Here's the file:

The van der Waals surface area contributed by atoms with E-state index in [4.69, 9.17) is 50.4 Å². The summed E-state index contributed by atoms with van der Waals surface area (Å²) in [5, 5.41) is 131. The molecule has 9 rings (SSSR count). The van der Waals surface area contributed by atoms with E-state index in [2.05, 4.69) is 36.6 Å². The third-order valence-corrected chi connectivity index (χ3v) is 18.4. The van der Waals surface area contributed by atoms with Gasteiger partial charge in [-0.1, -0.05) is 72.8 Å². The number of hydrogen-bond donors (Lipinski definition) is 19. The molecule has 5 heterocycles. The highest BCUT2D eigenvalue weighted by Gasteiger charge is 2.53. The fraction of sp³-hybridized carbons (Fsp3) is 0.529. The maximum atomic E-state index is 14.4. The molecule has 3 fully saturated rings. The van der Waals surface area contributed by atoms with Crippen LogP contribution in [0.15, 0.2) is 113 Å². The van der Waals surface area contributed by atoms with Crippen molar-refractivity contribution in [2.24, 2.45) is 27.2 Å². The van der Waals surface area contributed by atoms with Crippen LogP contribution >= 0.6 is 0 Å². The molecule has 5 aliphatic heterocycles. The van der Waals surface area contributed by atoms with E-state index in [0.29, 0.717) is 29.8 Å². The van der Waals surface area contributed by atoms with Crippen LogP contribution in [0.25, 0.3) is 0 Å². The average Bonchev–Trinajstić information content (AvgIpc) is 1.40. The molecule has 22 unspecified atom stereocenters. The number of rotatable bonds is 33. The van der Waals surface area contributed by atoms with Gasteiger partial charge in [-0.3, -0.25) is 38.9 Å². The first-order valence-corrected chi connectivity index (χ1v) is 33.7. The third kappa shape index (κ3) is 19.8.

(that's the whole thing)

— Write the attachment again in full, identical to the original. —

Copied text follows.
The van der Waals surface area contributed by atoms with E-state index in [4.69, 9.17) is 50.4 Å². The summed E-state index contributed by atoms with van der Waals surface area (Å²) in [5, 5.41) is 131. The molecule has 9 rings (SSSR count). The van der Waals surface area contributed by atoms with E-state index in [2.05, 4.69) is 36.6 Å². The third-order valence-corrected chi connectivity index (χ3v) is 18.4. The van der Waals surface area contributed by atoms with Gasteiger partial charge in [-0.1, -0.05) is 72.8 Å². The number of hydrogen-bond donors (Lipinski definition) is 19. The molecule has 5 heterocycles. The highest BCUT2D eigenvalue weighted by Gasteiger charge is 2.53. The fraction of sp³-hybridized carbons (Fsp3) is 0.529. The maximum atomic E-state index is 14.4. The molecule has 3 fully saturated rings. The van der Waals surface area contributed by atoms with Crippen LogP contribution in [0.15, 0.2) is 113 Å². The van der Waals surface area contributed by atoms with Crippen molar-refractivity contribution in [2.24, 2.45) is 27.2 Å². The van der Waals surface area contributed by atoms with Crippen LogP contribution >= 0.6 is 0 Å². The molecule has 5 aliphatic heterocycles. The van der Waals surface area contributed by atoms with E-state index in [0.29, 0.717) is 29.8 Å². The van der Waals surface area contributed by atoms with Crippen LogP contribution in [0.25, 0.3) is 0 Å². The average Bonchev–Trinajstić information content (AvgIpc) is 1.40. The molecule has 22 unspecified atom stereocenters. The number of rotatable bonds is 33. The van der Waals surface area contributed by atoms with Gasteiger partial charge in [-0.3, -0.25) is 38.9 Å². The first-order valence-corrected chi connectivity index (χ1v) is 33.7. The third kappa shape index (κ3) is 19.8.